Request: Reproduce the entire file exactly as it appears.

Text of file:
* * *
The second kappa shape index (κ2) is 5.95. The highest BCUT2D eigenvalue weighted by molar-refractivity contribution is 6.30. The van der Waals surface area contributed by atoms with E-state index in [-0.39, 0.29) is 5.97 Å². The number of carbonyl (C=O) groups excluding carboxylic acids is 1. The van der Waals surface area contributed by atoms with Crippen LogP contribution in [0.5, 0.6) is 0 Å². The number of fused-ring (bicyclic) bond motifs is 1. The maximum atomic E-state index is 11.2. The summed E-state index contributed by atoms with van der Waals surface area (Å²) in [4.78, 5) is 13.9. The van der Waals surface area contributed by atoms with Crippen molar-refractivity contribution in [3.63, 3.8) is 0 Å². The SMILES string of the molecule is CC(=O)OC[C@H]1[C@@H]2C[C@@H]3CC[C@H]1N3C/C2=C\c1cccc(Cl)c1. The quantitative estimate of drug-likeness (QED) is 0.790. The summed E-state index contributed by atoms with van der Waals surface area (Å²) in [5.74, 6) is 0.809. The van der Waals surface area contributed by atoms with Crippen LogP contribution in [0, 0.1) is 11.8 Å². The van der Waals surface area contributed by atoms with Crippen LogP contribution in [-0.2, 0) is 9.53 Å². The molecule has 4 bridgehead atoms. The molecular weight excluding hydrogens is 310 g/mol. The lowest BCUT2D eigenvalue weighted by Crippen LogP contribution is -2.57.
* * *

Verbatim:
The second kappa shape index (κ2) is 5.95. The highest BCUT2D eigenvalue weighted by molar-refractivity contribution is 6.30. The van der Waals surface area contributed by atoms with E-state index in [-0.39, 0.29) is 5.97 Å². The number of carbonyl (C=O) groups excluding carboxylic acids is 1. The van der Waals surface area contributed by atoms with Crippen LogP contribution in [0.5, 0.6) is 0 Å². The number of fused-ring (bicyclic) bond motifs is 1. The maximum atomic E-state index is 11.2. The summed E-state index contributed by atoms with van der Waals surface area (Å²) in [4.78, 5) is 13.9. The van der Waals surface area contributed by atoms with Crippen molar-refractivity contribution in [3.63, 3.8) is 0 Å². The SMILES string of the molecule is CC(=O)OC[C@H]1[C@@H]2C[C@@H]3CC[C@H]1N3C/C2=C\c1cccc(Cl)c1. The quantitative estimate of drug-likeness (QED) is 0.790. The summed E-state index contributed by atoms with van der Waals surface area (Å²) in [5.74, 6) is 0.809. The van der Waals surface area contributed by atoms with Crippen LogP contribution in [0, 0.1) is 11.8 Å². The van der Waals surface area contributed by atoms with Crippen LogP contribution in [-0.2, 0) is 9.53 Å². The molecule has 4 bridgehead atoms. The molecular weight excluding hydrogens is 310 g/mol. The lowest BCUT2D eigenvalue weighted by Crippen LogP contribution is -2.57.